The use of learning outcomes in qualification design also enabled the creation of the National credit system for vocational education and training ([14] Order No 47/2017 regulates the National credit system of vocational education and training and defines the model for an instrument of orientation and individual registration of qualifications and competences, the Qualifica passport.), aligned with some ECVET principles and aimed at increasing permeability between VET pathways and higher education. This enables the allocation of credit points to level 2, 4 and 5 NQF qualifications included in the NQC, and to certified training included in the integrated information system for the management of education and training provision (SIGO), compliant with the quality criteria in place ([15] The national credit system for VET is based on three complementary dimensions: (a) the attribution of credit points to formally certified units of qualifications in the national qualifications catalogue; (b) the accumulation of credit points; and (c) the transfer of credit points.) (European Commission; Cedefop, 2020).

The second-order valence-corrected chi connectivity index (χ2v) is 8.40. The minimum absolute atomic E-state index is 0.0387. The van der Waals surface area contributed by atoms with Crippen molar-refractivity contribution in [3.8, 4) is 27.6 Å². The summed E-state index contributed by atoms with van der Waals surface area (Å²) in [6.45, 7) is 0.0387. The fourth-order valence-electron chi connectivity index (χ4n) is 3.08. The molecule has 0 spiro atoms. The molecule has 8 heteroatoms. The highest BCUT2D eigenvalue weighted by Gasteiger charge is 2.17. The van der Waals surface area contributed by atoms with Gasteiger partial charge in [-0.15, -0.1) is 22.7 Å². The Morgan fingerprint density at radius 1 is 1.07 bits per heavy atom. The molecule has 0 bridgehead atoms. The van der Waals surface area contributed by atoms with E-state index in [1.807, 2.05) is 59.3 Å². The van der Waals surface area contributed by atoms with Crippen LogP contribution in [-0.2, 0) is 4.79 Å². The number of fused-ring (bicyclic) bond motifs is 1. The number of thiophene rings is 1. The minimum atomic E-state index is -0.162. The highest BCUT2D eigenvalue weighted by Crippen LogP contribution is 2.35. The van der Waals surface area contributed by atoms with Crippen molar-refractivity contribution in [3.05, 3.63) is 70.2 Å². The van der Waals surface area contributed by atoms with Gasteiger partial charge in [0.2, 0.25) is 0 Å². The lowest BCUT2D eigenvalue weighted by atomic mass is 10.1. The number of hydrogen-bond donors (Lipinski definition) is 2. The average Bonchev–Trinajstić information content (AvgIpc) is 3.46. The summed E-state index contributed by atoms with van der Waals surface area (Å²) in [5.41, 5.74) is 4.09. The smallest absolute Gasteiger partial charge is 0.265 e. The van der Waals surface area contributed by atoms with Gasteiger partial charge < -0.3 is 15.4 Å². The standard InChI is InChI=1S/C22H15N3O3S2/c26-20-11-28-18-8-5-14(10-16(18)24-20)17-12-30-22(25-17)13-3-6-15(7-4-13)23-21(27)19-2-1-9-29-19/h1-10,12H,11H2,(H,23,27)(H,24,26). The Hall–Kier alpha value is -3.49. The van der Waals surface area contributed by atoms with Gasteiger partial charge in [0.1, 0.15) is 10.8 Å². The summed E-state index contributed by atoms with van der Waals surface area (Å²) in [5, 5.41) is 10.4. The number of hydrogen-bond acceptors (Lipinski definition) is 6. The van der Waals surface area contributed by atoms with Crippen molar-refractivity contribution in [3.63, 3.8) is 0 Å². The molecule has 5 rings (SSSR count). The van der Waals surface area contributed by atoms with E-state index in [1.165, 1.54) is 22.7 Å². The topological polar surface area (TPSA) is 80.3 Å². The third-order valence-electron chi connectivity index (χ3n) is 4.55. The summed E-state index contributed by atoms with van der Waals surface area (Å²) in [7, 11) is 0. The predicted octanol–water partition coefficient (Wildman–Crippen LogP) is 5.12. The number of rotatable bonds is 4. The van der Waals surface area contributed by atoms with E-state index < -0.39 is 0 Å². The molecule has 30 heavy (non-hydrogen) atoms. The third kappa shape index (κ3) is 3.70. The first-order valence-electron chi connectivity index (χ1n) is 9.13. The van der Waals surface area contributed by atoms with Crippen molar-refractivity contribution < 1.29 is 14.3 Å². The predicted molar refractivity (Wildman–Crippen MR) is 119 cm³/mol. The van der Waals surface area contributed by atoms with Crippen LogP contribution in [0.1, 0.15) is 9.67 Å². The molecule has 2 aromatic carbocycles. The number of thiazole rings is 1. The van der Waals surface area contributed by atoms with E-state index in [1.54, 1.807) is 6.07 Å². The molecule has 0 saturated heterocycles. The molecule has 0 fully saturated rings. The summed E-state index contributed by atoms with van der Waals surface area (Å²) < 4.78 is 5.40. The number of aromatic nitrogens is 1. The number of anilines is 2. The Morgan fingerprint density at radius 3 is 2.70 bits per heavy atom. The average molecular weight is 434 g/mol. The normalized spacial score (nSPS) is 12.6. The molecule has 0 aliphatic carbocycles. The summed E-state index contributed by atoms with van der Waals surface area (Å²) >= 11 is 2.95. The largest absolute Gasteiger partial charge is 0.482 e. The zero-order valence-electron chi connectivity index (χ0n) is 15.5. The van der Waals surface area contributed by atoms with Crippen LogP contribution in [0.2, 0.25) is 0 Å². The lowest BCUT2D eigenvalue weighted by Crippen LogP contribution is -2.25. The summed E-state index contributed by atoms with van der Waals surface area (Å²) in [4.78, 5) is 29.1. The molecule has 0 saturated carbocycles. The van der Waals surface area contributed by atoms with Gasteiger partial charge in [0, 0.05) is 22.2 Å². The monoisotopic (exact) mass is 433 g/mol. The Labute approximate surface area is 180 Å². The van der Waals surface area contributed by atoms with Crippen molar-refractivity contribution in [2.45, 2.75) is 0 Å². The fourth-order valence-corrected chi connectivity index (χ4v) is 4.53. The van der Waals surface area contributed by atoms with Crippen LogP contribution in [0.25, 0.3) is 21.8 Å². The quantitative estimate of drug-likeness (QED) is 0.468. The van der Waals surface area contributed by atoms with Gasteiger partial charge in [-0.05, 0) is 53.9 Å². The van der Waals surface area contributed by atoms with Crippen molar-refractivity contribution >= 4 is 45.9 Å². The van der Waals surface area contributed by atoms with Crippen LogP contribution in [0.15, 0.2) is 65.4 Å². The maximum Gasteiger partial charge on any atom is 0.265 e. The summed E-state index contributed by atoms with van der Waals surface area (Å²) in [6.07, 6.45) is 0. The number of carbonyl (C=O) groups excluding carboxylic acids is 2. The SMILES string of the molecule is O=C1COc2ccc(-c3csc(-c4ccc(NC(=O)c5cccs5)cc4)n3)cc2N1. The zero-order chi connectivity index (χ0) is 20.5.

In general education, revision of the curriculum structure for basic and secondary education led to the definition of new programmes and curriculum outcome targets (metas curriculares) for several subjects, introduced gradually starting in 2013/14. The curriculum outcome targets are focused on knowledge and essential skills students need to master in different school years and cycles. The 'essential learning' of each school subject, the reference for delivering new curricula, is expressed in terms of learning outcomes (knowledge, skills and attitudes) allowing for learner-centred and inclusive teaching and learning practices. The 'essential learning' is based on the goals delineated in the Students' profile by the end of compulsory schooling, a guiding document that describes the principles, vision, values and competences that students should have on completion of compulsory schooling. A pilot project for autonomy and curricular flexibility, voluntarily undertaken by 235 Portuguese schools in the 2017/18 school year, represents a new paradigm for student-centred learning consistent with the learning-outcomes approach in qualification design, and suggests that the approach is increasingly taken up in compulsory general education.